Vol. 13 No. 9 (2018): Looking for Competent School Leaders for Indigenous Schools: The New System to Appoint School Leaders in Mexico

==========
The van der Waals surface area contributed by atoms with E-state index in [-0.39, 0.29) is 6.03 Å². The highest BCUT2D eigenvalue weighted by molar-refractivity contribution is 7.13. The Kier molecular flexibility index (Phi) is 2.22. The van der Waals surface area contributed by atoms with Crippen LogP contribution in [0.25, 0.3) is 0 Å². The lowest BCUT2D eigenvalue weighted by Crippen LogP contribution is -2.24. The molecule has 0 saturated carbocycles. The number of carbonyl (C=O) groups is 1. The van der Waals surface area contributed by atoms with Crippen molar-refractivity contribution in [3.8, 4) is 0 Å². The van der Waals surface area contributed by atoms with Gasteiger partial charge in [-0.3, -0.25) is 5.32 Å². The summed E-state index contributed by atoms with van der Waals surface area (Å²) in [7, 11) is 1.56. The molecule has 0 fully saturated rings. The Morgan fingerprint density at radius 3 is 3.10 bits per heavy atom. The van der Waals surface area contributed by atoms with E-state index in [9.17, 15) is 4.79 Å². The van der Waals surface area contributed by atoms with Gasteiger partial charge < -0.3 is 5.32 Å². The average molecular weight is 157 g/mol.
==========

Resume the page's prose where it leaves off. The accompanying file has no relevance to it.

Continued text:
The understanding that leadership matters is well regarded in many types of organizations not only in education. In 2015 Mexico implemented a new system to appoint school leaders updating the previous, which was applied for more than four decades. This system aims to appoint the most competent candidate as school principal based on the scores they get on two tests. This study explored how the new system enhances or hinders preparation and readiness for leadership positions, and the effectiveness of tutoring and in-service professional development. Five newly appointed school leaders to Indigenous schools were followed throughout their first year of service. They were interviewed at the beginning, after six months, and at the end of their first year. Thematic analysis was used to process the data gathered from semi-structured interviews using a selective coding approach. Two main predefined themes were explored in this study: Leadership Preparation and Tutoring and Professional Development. Findings indicate that for schools located in remote Indigenous communities, isolation and the lack of communication infrastructure, such as internet and phone signal, hinder the possibility of effective training and tutoring. This study concludes that even though the new system seems to have made progress in appointing better school leaders, it is only partial since aspiring leaders are neither required to make specific preparation for their new post nor offered these opportunities, hindering their readiness to enact headship effectively.